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LITTLE GOLDEN FASHION: For the better part of 18 years at different points in her career, Diane Muldrow has edited Little Golden books, the golden-spined children’s books. Her recently released “Everything I Need to Know I Learned From a Little Golden Book” offers simple advice and illustrations from those pageturners. Launched in 1942 for 25 cents each, the classic picture books needed some updating in Muldrow’s view. In her introduction, the longtime editorial director notes that LGBs were released during the dark days of World War II and they’ve been comforting people during trying times ever since. “Ironically, in this health-conscious, ecologically aware age of information, many of us have overborrowed, overspent, overeaten and generally overdosed on habits or ways of life that aren’t good for us — or for our world,” she writes.
A vintage clothing collector, Muldrow said she knew early on that she would want fashion visuals for her book. With more than enough material to choose from, Muldrow said, “Times have really changed — people used to dress so well even on an everyday basis — I thought it would be fun to remind people of that in my book.” (Random House seems to have agreed, considering its 25,000 initial print run. Muldrow will be signing her book Oct. 26 at the Brooklyn Botanic Garden’s “Ghouls and Gourds” festival and on Nov. 23 at the Brooklyn Museum Children’s Book Fair.)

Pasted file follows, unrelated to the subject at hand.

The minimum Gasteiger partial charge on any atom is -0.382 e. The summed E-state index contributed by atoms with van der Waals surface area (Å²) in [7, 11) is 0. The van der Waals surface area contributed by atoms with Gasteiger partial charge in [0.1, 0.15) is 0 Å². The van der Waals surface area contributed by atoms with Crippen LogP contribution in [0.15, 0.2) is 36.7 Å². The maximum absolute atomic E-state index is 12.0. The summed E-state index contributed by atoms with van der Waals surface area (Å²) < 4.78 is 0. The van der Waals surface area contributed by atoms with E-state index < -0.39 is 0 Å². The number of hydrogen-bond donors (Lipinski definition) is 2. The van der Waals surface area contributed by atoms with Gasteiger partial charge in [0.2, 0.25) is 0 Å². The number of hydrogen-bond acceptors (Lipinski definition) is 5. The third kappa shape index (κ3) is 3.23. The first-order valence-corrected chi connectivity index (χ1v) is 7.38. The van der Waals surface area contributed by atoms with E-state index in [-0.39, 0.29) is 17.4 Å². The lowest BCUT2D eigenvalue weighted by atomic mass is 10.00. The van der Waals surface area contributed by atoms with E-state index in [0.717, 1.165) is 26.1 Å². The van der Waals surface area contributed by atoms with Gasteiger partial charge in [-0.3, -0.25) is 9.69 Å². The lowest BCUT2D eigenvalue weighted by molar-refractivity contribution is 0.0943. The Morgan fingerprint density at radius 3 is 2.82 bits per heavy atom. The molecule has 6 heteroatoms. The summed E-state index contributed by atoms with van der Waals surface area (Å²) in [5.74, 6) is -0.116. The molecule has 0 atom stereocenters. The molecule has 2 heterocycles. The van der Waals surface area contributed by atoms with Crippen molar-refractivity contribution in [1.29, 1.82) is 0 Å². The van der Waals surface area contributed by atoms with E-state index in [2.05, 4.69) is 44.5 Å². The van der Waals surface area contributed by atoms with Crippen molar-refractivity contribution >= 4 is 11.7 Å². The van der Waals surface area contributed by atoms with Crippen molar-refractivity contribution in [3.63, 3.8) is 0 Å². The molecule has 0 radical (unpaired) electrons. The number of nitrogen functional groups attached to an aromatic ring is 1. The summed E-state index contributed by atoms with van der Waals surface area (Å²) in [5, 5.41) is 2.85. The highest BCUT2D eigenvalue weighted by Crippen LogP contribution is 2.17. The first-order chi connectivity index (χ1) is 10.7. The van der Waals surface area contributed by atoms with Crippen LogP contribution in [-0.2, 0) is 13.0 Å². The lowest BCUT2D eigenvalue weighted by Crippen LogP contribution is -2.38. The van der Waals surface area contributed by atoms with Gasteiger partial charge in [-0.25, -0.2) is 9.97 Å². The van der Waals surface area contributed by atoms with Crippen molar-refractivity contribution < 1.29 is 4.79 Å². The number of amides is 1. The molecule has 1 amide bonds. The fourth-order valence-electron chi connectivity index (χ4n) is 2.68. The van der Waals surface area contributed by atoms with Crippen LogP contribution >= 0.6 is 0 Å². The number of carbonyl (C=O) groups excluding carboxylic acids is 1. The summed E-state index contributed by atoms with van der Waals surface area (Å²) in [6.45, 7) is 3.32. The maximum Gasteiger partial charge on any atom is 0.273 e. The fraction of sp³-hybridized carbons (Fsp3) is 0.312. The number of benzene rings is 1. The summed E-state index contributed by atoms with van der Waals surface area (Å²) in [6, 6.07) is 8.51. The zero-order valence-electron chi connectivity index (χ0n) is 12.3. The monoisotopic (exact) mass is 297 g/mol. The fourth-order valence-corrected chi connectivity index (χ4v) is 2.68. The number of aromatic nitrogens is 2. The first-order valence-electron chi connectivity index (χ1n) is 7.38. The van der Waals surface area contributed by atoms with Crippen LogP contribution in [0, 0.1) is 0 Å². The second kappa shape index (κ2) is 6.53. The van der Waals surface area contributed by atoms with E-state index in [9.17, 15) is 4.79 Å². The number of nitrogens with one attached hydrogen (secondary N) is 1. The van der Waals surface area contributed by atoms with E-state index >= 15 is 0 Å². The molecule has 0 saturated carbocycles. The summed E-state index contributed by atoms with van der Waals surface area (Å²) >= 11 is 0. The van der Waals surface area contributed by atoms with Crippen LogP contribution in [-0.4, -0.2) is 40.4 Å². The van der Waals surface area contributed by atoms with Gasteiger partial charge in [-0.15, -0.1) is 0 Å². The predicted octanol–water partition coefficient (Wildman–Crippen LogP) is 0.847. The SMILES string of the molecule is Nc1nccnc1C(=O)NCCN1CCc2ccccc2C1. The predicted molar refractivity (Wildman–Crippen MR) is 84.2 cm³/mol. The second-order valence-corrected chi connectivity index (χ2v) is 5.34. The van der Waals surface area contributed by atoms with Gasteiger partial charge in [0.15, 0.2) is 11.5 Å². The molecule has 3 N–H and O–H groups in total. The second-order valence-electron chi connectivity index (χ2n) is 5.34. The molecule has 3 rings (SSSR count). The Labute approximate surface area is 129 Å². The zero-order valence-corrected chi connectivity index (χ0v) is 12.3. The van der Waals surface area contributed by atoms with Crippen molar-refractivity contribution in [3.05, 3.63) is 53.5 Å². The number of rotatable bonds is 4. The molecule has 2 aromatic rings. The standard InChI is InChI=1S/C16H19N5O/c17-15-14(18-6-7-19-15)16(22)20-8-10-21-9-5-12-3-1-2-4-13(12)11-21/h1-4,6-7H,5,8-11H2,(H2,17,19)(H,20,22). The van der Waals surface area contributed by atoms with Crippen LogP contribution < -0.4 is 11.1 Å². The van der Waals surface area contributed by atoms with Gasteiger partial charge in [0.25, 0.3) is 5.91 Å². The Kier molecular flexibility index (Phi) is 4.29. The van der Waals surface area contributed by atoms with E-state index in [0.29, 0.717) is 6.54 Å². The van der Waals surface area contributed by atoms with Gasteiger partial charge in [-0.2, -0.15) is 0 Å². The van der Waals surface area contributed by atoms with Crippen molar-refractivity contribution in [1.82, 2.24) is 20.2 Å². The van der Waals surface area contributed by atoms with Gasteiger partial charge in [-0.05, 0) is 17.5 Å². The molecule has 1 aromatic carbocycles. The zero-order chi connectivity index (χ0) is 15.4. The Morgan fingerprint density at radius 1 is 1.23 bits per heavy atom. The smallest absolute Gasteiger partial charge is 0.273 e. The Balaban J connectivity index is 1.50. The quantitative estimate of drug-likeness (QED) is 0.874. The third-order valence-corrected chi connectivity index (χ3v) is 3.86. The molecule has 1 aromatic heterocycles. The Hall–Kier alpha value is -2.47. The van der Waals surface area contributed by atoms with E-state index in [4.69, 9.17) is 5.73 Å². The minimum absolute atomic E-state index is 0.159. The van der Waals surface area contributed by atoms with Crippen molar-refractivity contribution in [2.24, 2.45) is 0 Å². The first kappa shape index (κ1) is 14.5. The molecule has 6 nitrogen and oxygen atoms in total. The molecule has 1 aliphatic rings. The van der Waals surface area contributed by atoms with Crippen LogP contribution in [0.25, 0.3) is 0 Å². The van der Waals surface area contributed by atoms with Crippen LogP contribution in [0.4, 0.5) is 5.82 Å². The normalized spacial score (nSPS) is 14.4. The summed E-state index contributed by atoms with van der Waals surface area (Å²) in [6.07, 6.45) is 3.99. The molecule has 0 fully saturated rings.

One of her book’s first bits of advice is “Get dressed first thing. (Sweatpants are bad for morale. Put on something nice!)” In an interview, Muldrow said the fashion illustrations in the vintage books are indicators of their respective eras. “The people are always so well-dressed! The great Golden illustrators of the 1940s and Fifties put so much color, texture, and beautiful detail into the clothing,” she said, noting Corinne Malvern, who worked as a fashion illustrator, commercial artist and at one point Ladies Home Journal’s art editor.
“Tibor Gergely, who illustrated the [shopping] scene I used for ‘Be discriminating,’ did great clothes too. He went to such trouble to paint what would convey the look and feel of tweed on a man’s suit, even if that suit is on a man in a crowd scene. I love his portrayal of the very eager-to-please salesman in the ‘Be discriminating’ scene — by his body language and outstretched fingers, you can almost hear him saying, ‘It’s fabulous!’ And the housewife considering the scarf he’s trying to sell her is dressed in a fur coat, with a red leather clutch and a silk scarf that you can almost feel. Gergely painted her wearing crimson lipstick. She looks expensive.”